Theo Valich from Bright Side of News has gathered lots of details about NVIDIA's GT300, which is called Fermi by NVIDIA insiders. Enrico Fermi was an Italian physicist credited with the invention of the nuclear reactor, and the GT300 board is reportedly nicknamed "reactor".
The GT300 is another major architectural change and if Bright Side of News is right the chip makes a big leap towards becoming some sort of GPU/CPU hybrid. NVIDIA's upcoming GT300 architecture will be made on a 40nm process by TSMC and reportedly has 3 billion transistors. BSN says you can expect 512 shader cores, configured into 16 Streaming Multiprocessors with 32 cores each. There's a 384-bit memory bus and support for up to 6GB GDDR5 memory with ECC. Consumer cards will likely see memory capacities of up to 1.5GB, while Quadro and Tesla parts can expect up to 6GB of GDDR5 memory.
Furthermore, the GT300 is expected to have 1MB L1 cache memory and 768KB L2 unified cache memory. The GT300 takes NVIDIA another step closer towards their GPGPU computing dream, BSN claims the chip support the latest IEEE 754-2008 floating-point standard and that there's native support for C [CUDA], C++, DirectCompute, DirectX 11, Fortran, OpenCL, OpenGL 3.1 and OpenGL 3.2.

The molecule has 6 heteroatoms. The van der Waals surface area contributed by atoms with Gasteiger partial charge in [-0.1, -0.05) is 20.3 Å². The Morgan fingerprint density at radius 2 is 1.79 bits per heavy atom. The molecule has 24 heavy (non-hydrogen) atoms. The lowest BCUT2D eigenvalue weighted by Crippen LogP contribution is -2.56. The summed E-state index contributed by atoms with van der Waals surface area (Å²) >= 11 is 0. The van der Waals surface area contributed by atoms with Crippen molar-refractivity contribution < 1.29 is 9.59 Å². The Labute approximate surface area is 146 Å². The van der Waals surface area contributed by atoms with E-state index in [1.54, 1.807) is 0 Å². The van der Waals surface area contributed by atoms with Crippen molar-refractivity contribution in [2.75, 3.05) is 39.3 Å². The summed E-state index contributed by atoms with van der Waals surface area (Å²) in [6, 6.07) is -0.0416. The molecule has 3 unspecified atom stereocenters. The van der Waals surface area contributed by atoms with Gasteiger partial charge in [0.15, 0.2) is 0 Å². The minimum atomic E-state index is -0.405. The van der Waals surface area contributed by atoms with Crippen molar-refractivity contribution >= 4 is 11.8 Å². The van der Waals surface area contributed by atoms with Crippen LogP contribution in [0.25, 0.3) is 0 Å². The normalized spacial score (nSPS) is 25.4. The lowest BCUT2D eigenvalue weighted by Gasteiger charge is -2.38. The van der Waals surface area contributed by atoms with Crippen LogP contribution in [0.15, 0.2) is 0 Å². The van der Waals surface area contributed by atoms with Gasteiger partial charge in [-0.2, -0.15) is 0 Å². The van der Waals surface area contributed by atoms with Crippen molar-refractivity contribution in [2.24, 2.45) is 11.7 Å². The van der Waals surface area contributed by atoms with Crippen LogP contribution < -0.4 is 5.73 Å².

The interesting bit is the type of IEEE formats. In the past, nVidia supported IEEE 754-1985 floating point arithmetic, but with GT300, nVidia now supports the latest IEEE 754-2008 floating-point standard. Just like expected, GT300 chips will do all industry standards - allegedly with no tricks.
Ferni architecture natively supports C [CUDA], C++, DirectCompute, DirectX 11, Fortran, OpenCL, OpenGL 3.1 and OpenGL 3.2. Now, you've read that correctly - Ferni comes with a support for native execution of C++. For the first time in history, a GPU can run C++ code with no major issues or performance penalties and when you add Fortran or C to that, it is easy to see that GPGPU-wise, nVidia did a huge job. To implement ISA inside the GPU took a lot of bravery, and with GT200 project over and done with, the time came right to launch a chip that would be as flexible as developers wanted, yet affordable.